Unfortunately, despite upholding the 4th Amendment in this case, the Court left the door wide open for future violations of student rights. The justices agreed by a 7-2 vote that the school officials who carried out the illegal search should not be held liable because the caselaw was unclear at the time. Now that the central legal issues are settled, similar incidents could invoke liability in the future, but the ruling itself will fail to prohibit such searches in many instances. By placing heavy emphasis on the negligible threat posed by prescription Ibuprofen, the Court implies that a different outcome may have been reached depending on the type of contraband in question. It's possible, for example, that the search would have been upheld if it involved marijuana.

    http://www.flexyourrights.com/

    Also: http://www.fourthamendment.com/blog/

    Both are good websites to add to your Favorites.


    I'll make you an offer: I will argue and fight for all of your rights, if you will do the same for me. That is the only way freedom can work. We have to respect all rights, all the time--and strive to win the rights of the other guy as much as for ourselves.

    If I am equal to another, how can I legitimately govern him without his express individual consent?

    There is no human being on earth I hate so much I would actually vote to inflict government upon him.

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    The War on Drugs has another victory for the power of the government.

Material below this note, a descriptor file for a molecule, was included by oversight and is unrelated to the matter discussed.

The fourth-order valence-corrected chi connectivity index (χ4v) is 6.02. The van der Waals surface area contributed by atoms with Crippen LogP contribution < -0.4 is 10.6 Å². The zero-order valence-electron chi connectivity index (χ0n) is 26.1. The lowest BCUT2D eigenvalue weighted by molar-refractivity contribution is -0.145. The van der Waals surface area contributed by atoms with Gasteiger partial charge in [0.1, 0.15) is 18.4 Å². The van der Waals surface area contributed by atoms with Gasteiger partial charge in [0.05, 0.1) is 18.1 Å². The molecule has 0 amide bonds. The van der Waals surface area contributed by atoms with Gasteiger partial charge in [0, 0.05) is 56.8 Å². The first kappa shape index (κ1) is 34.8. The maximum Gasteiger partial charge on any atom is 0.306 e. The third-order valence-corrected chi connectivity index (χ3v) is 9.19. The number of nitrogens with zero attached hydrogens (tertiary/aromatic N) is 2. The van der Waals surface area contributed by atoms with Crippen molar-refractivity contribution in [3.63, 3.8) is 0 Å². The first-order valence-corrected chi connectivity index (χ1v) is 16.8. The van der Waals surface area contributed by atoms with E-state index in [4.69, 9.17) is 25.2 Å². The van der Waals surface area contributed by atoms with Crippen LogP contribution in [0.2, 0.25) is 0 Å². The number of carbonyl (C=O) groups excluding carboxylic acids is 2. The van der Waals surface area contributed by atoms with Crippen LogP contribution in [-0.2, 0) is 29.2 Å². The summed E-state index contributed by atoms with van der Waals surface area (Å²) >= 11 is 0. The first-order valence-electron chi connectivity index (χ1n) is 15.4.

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    Unfortunately, the reasoning behind the the decision doesn't bode well for future rulings. They found the search unconstitutional because there was no significant immediate danger even if the girl did have the alleged ibuprofen. What if someone had alleged she had a knife, a bomb, or --gasp!-- a gun?


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    First, I'm sorry the young lady had to endure this assault. Schools take "in loco parentis" much too far. Maybe this will reduce the abuses.

    Second, if the essay is in fact the product of a 13-year-old she is a rare treasure. The clear, focused exposition, the use of social and legal concepts not normally associated with middle-school thought indicate a level of accomplishment beyond her years.

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    old dog wrote:

    Second, if the essay is in fact the product of a 13-year-old she is a rare treasure. The clear, focused exposition, the use of social and legal concepts not normally associated with middle-school thought indicate a level of accomplishment beyond her years.
    Was 13 at the time of the incident. Is 19 now.

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    You're right, of course. Stupid of me.

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    Regular Member Alexcabbie's Avatar
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    This search was too much even for Justice Antonin Scalia, who was the Justice I expected to have dissented. But no, the dissenter was Justice Clarence Thomas. Frankly I'm baffled. Need to look up the opiniom and dissent.......